“This is—home,” said Jim softly. “It’s lovelier than I ever dreamed of its being. And it’s your creation, Margaret.”

Margaret did not answer. She was looking at Jim, as he gazed into the fire—his black hair, his smiling eyes, his whimsical face. She was recalling all his friendly looks and jests and quips and subtle compliments. It was all she could ever have of him. For just this half hour she would give herself up to enchantment. The future was Isabel’s—but this half hour was hers. She shut her eyes and prayed—“Help me to remember every moment of this—never to forget one single breath of it.”

When she opened her eyes Jim was looking at her.

“We’ve been good friends,” he said.

Margaret nodded.

We’ll just sit here and think about it all,” he said. “We won’t talk. But we’ll think it all over—everything—until the fire burns out.”

The fire crackled and snapped; the great clock ticked; Friend Cat purred; a little slender young moon shone down through the pine boughs straight on them through the window. It was worth while to have lived long dreary years for this and to live them again looking back on it, thought Margaret.

When the fire died down into white ashes, Jim got up.

“Let’s go,” he said. “Little friend and chum and comrade, there’s nothing to do but go.”

And this was Isabel! She was so beautiful that her beauty struck you in the face. Margaret had heard of “stunning” girls. Well, Isabel was stunning

Margaret wondered if he guessed—if he was sorry for her. She did not care. She didn’t mind his knowing, somehow. He would never laugh at her. He belonged to Isabel. Isabel would have the little house and the jam-pots, and the rabbits and the blue dishes. But Isabel could never have this perfect, enchanted half hour.

She was in her room at sunset, crumpled up in a chair, listening. Jim had gone to bring Isabel over. Isabel had arrived in Glenby the night before and was with her cousin, Mrs. Alden, up the road. Jim had met her at the station and spent the evening with her. At breakfast that morning he had been even more whimsical than usual and Mrs. Kennedy had thought him in remarkably good spirits. Then he had gone to school—school opened that day—promising to bring Isabel over that night.

And now they were coming. Margaret, peeping from the window, saw them in the distance and shrank back in her chair. A few minutes later a peal of laughter floated up to her from the front porch—a frank, hearty, generous peal of laughter, evidently welling up from a friendly, uncritical heart. Margaret stared straight before her. That could not be Isabel’s laughter! Impossible! Isabel’s laughter was like—what had Jim said it was like? Oh, yes, the tinkle of a woodland brook. This—sounded more like rich cream gurgling out of a big jug. Margaret gave a queer, choked, half-hysterical little giggle.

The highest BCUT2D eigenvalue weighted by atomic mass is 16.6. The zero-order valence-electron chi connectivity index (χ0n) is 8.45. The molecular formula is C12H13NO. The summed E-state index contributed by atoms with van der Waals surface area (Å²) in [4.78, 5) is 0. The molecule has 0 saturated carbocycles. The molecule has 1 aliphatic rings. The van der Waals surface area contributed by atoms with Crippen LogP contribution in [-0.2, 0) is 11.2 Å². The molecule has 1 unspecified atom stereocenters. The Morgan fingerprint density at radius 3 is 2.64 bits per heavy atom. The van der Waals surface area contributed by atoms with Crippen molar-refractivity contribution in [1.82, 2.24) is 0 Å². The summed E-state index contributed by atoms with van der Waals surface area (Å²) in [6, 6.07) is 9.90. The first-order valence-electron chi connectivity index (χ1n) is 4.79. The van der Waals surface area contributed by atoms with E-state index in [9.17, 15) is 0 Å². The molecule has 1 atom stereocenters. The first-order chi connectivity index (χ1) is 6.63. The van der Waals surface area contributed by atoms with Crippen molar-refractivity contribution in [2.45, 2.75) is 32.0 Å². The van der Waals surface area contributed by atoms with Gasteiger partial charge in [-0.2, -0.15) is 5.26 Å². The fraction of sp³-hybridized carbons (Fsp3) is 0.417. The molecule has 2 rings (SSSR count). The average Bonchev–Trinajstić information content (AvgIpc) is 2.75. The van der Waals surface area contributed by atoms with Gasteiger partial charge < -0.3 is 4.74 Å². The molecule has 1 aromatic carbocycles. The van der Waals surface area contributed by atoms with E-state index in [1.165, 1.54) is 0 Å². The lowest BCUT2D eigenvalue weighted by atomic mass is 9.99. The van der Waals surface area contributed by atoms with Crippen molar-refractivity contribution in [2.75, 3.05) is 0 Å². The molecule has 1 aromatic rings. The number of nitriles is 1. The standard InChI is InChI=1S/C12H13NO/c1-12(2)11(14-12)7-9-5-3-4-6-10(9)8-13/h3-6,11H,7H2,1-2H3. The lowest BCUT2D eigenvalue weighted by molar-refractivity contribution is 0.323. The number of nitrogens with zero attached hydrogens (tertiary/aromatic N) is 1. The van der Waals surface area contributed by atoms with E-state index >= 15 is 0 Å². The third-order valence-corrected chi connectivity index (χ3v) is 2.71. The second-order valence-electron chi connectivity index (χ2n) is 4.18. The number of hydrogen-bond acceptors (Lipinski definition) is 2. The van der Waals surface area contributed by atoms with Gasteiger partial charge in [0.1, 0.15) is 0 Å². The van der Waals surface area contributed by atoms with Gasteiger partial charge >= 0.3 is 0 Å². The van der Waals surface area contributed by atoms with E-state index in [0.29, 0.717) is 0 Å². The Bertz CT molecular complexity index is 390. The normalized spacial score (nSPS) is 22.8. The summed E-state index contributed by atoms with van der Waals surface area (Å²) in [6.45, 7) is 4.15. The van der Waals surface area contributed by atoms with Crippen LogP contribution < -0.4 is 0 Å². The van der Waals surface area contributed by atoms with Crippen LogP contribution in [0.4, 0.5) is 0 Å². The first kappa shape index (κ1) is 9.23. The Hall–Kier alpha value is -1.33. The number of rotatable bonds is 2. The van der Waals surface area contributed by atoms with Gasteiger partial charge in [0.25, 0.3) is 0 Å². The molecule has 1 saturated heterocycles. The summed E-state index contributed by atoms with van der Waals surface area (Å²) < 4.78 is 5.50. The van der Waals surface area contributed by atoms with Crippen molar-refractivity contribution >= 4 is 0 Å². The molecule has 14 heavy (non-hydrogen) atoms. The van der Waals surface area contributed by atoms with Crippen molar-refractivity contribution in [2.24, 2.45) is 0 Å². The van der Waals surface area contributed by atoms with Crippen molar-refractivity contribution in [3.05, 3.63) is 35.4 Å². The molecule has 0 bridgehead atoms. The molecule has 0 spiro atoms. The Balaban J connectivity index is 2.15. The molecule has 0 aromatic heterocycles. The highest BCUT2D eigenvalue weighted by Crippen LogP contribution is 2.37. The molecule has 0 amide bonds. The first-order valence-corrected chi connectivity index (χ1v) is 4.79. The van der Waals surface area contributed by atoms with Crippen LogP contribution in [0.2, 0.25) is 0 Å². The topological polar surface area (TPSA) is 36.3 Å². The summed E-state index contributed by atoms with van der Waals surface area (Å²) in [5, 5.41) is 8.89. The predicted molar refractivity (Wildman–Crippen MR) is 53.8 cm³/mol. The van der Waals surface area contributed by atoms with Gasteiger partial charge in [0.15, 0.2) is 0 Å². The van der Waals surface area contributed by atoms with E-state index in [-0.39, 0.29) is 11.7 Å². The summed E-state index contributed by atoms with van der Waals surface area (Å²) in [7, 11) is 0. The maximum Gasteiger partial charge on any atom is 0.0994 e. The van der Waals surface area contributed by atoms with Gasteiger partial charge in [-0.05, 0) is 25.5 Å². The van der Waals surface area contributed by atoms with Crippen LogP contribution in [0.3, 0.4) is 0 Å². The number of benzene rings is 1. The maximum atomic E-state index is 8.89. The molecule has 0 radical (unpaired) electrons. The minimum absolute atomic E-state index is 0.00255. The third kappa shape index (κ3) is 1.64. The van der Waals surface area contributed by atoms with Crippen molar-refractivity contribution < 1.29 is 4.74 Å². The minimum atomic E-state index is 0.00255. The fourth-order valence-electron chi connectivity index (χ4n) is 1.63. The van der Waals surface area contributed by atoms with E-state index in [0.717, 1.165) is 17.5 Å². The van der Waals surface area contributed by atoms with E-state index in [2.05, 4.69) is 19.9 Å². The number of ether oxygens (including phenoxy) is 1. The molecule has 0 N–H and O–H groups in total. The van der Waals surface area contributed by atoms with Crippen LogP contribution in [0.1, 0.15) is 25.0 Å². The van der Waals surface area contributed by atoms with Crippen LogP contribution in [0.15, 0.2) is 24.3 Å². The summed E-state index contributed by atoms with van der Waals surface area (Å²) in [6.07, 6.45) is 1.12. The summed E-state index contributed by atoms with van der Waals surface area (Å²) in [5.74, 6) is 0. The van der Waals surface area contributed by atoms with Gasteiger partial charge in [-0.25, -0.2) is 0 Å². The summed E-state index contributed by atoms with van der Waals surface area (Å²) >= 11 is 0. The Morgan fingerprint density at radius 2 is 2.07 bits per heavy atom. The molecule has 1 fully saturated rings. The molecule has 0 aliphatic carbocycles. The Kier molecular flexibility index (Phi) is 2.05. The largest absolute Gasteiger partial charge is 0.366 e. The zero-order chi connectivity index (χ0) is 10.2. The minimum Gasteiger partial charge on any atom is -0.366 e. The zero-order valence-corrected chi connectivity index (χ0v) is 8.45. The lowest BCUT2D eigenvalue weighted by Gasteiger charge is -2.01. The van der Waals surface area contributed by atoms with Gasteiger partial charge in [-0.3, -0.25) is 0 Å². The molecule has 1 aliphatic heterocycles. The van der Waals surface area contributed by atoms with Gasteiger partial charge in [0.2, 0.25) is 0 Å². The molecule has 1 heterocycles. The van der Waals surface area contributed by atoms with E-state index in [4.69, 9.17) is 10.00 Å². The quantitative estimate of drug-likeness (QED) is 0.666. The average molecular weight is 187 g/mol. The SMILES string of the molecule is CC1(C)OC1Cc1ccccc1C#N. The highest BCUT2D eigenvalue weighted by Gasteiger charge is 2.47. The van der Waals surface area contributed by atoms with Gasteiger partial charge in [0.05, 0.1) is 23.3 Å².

Mrs. Kennedy called her. She went down slowly, wishing herself anywhere else in the world—even in the transfer department, or in her cheap boarding house with its stale cooking smells. She paused for a moment in the doorway of the sitting room. She saw Jim back in the twilight corner, smiling his twisted, enigmatical smile. Then—

A billowy whirl of white and blue surged across the room to her, a pair of plump white arms were around her, a gay voice was exclaiming,

“This is Marg’ret—I know this is Marg’ret!”

And she was heartily kissed—no, smacked!

Margaret was ashamed all the rest of her life of what she did then. She said stiffly,

“My name is Margaret.”

She gasped with repentance the next moment. How insufferably rude and silly she was! But Isabel only threw back her big golden head and laughed again—that great, full, jolly laugh of hers. Then she seized Margaret once more and gave her a hearty hug.

“So it is! Do forgive me,” she said frankly. “I know how horrid it is to have your name mangled. I could murder and devour without sauce any boob who calls me ‘Is’bel.’ I guess it was cheeky of me to call you by your name like that, but I just couldn’t help it. I seem to know you by heart—Jim’s written so much of you and how good you’ve been helping him fix up our house and all. I don’t know how we’re ever going to thank you, you darling thing. But I do know I’m just going to love you forever and ever, amen. I’m like that. I just fancy a person at first sight—or I never do. And I—love—you.”

Isabel emphasized each word of her last sentence with a squeeze that nearly expelled every particle of breath from Margaret’s slender body. Then she went back and sat down on the settee by Jim, sending Friend Cat spinning to the floor with a cheerful slap and a “Here now, puss, this is my place.” Margaret dropped into a chair and stared like one fascinated at Isabel who began talking gaily to Mrs. Kennedy. Outraged Friend Cat got up on Jim’s knee—and Jim stroked him absently.

And this was Isabel! What had Mrs. Kennedy said of her? “A slight reed of a thing?” Isabel was a big, buxom, deep-bosomed creature, altogether splendid in her way. Naturally, one would expect some difference between a girl of seventeen and a woman of twenty-two. And Mrs. Kennedy had been right—perfectly right—in calling her beautiful. She was so beautiful that her beauty struck you in the face. Margaret had heard of “stunning” girls. Well, Isabel was stunning.

Her head was crowned with masses of wavy golden hair held in place by many jewelled pins. Her cheeks were pink, her eyes big and brilliantly blue; she had a crimson mouth, through which bursts of laughter came at the end of every sentence, and superb white teeth, most of which she showed when she laughed.

She had a marble-white neck, a splendid figure, large, capable, dimpled hands, well-ringed, and a very high instep, silken-sheathed. She radiated health and good-humor. Never had Margaret felt so brown and skinny and insignificant. And never, never, had she been so helplessly furious over anything as over the idea of this magnificent girl queening it in Jim’s little, gray house. It was outrageous—her house had been furnished for the Isabel of her dreams. And that Isabel had no existence.